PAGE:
Make It Real CAD Engineering Challenge Sponsored by Autodesk ®
CONGRATULATIONS WINNERS FOR THIS SEASON’S CHALLENGE:
First Prize in overall challenge, and Top Winner in College/University category:
- Fábrica de Nerdes from Sao Paulo, Brazil with DUAL AXIS ROBOT JOINT
Second Prize in overall challenge, and Top Winner for High School category:
- 98807A from Wenatchee, WA with Pneumatic System Mounting
Third Prize in overall challenge, and Top Winner for Middle School category:
- 9364X from Brentwood, TN with VEX Adjustable Tension Tether
Fourth Prize in overall challenge, and Top Winner for Elementary School category:
- 1313A from Traverse City, MI with Amazing Multitask Piece
Each of the above winners earns an invitation to VEX Worlds 2018 if part of a registered VIQC, VRC, or VEX U team.
- Bonus Prize for 3D Printing: EFR from Toa Baja, Puerto Rico with The Advanced Linear Motion Kit
Congratulations everyone!!! Your entries these season were absolutely amazing, and you should be very proud of your work. We hope to see ALL of you entering again next season, and wish you the very best of luck and skill!
Don’t forget: All participants with eligible entries will be rewarded with a certificate for your portfolio and membership points in the Autodesk Education Expert Network, which allows you to showcase your work with industry professionals, among other benefits.
Have you ever wanted a particular component for your robot that was not included in the kit of parts? Do you want to design and make something unique that sets you apart from your peers? Then the “Make It Real CAD Engineering Challenge” is for you! Autodesk is sponsoring this challenge and giving you a chance to focus your passion for CAD and apply your skills to solve a real world design issue.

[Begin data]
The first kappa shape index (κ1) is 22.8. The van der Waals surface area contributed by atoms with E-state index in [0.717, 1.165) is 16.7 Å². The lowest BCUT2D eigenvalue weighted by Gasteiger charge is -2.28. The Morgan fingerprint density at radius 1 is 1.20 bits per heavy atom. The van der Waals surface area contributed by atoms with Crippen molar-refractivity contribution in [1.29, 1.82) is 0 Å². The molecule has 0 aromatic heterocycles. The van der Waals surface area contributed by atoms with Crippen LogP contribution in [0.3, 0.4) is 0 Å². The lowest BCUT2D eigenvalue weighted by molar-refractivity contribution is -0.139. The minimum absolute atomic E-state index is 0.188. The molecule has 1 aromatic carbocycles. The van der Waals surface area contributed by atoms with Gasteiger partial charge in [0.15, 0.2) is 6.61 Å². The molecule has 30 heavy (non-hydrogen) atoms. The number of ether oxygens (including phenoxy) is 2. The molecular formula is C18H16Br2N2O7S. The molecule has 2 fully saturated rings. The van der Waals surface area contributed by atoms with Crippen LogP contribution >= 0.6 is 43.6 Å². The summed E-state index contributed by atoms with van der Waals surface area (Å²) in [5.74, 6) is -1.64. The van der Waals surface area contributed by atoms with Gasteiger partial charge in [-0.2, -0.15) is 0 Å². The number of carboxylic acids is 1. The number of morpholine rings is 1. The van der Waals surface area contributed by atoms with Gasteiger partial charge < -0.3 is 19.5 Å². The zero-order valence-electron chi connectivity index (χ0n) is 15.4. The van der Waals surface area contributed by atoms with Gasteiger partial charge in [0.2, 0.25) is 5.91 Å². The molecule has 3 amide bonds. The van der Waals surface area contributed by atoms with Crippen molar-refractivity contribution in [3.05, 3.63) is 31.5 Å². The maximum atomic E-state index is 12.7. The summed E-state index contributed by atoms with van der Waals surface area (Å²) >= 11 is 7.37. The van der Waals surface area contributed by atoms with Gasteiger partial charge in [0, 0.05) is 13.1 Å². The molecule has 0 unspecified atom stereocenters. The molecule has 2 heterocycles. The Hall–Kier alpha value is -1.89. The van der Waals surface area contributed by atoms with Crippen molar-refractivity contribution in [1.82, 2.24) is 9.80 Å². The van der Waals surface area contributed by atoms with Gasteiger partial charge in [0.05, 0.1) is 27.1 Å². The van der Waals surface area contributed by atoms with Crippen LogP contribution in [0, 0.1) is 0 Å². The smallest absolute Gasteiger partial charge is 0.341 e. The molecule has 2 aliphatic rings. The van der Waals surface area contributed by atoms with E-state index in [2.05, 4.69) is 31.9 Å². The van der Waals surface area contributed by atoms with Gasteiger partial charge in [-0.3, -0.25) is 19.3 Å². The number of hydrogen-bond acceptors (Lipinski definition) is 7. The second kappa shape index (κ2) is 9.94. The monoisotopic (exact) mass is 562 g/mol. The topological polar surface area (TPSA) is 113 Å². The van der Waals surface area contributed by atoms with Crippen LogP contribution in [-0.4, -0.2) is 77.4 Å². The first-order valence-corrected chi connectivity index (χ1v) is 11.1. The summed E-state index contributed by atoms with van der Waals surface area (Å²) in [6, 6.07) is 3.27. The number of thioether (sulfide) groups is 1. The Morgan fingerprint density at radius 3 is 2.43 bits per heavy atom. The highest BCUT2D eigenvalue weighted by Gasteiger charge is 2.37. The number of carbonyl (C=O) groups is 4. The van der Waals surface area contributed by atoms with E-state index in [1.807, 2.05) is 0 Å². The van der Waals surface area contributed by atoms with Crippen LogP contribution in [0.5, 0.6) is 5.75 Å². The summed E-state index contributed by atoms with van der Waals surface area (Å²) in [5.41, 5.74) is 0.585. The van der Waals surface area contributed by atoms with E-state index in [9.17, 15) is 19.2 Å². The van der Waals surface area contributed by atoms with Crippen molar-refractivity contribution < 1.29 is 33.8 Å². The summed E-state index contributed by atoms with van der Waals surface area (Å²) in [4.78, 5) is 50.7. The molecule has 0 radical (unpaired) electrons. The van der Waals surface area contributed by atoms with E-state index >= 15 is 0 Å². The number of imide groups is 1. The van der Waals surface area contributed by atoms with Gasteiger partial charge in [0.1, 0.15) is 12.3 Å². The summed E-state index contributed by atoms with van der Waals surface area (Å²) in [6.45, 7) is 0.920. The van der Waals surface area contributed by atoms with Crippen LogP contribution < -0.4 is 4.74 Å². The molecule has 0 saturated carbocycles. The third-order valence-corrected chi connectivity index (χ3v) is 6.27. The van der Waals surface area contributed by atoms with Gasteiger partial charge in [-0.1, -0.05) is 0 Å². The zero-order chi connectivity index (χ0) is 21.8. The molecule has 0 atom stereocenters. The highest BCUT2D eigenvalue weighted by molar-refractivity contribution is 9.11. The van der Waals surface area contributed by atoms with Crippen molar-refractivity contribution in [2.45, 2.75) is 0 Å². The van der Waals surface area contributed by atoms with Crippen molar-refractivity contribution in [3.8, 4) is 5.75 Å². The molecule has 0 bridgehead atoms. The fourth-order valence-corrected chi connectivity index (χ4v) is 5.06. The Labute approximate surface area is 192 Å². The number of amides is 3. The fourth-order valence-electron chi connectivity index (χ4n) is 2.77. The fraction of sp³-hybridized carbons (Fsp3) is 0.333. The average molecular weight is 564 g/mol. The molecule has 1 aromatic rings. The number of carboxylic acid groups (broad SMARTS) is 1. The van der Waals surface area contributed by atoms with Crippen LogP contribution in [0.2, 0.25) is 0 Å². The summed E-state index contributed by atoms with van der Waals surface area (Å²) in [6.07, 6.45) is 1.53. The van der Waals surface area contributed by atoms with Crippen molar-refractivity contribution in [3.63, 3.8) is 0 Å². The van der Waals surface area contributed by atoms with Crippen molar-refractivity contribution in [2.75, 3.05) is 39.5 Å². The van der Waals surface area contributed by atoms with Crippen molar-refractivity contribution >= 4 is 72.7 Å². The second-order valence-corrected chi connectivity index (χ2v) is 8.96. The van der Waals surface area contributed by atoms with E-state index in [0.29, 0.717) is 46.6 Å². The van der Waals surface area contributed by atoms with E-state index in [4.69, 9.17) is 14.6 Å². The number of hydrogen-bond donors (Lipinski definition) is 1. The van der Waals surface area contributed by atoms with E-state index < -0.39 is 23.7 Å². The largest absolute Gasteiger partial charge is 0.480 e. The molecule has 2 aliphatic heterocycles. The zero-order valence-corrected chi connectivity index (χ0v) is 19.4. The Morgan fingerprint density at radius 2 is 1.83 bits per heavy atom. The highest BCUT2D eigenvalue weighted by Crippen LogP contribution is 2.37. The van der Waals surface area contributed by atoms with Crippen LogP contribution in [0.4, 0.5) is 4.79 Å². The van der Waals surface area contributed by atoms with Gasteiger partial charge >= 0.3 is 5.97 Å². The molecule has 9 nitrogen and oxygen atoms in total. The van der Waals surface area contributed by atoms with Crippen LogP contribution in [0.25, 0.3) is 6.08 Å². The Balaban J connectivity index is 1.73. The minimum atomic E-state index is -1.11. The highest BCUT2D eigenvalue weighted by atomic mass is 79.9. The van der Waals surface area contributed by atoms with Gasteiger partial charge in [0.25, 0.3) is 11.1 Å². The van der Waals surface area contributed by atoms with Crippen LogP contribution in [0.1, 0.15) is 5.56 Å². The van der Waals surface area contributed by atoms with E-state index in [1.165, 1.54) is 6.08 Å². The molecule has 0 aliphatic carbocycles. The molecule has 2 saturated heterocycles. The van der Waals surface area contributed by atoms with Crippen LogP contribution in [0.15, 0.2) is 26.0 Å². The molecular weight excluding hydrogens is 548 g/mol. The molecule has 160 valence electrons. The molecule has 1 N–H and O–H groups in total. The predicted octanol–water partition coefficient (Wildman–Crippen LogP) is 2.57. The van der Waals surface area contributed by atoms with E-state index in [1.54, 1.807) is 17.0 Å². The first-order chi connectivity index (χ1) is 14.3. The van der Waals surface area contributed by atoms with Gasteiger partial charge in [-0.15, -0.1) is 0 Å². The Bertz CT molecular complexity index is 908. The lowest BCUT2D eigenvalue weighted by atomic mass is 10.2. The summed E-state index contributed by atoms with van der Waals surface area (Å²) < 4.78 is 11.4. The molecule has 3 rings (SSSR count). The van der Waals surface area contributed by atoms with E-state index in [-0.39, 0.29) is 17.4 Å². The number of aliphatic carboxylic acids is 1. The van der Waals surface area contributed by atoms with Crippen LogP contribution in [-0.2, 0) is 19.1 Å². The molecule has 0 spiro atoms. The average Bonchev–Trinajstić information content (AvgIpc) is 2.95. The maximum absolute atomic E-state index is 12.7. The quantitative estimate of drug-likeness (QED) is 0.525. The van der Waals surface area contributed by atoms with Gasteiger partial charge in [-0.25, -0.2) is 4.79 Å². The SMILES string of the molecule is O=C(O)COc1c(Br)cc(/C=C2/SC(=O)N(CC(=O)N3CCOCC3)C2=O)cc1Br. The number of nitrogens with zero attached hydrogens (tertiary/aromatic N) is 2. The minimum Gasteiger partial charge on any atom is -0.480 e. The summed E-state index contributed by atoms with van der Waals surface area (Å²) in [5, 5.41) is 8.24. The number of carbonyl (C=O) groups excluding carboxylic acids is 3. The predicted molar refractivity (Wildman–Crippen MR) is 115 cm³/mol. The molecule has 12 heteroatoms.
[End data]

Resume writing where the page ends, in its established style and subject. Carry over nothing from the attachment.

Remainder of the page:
In this challenge, you will use the same Autodesk 3D design software used by professionals to conceptualize and model a new part for a robot that improves its functionality or overcomes an existing problem. The new part must be designed to fit an existing robot, and may consist of multiple pieces that form one part design. The robot may be a competition robot (VEX, FIRST, BEST, PLTW, SkillsUSA, TSA, etc.) or another robot that performs an interesting task. To make it even more exciting, you will also have the option to compete for a “bonus prize” by 3D printing your custom part! Note that your 3D printed part from this online challenge may be used in the VEX U competition, but not in VRC or VIQC.
To help you succeed, access to Autodesk software is available at no charge to students. In the Make It Real CAD Engineering Challenge, you must use either Autodesk® Fusion 360™, Autodesk® Inventor®, or Tinkercad™ to model your custom robot part. Whether you’ve used the software before or are brand new to CAD, the Autodesk Design Academy provides lessons and video tutorials for all skill levels.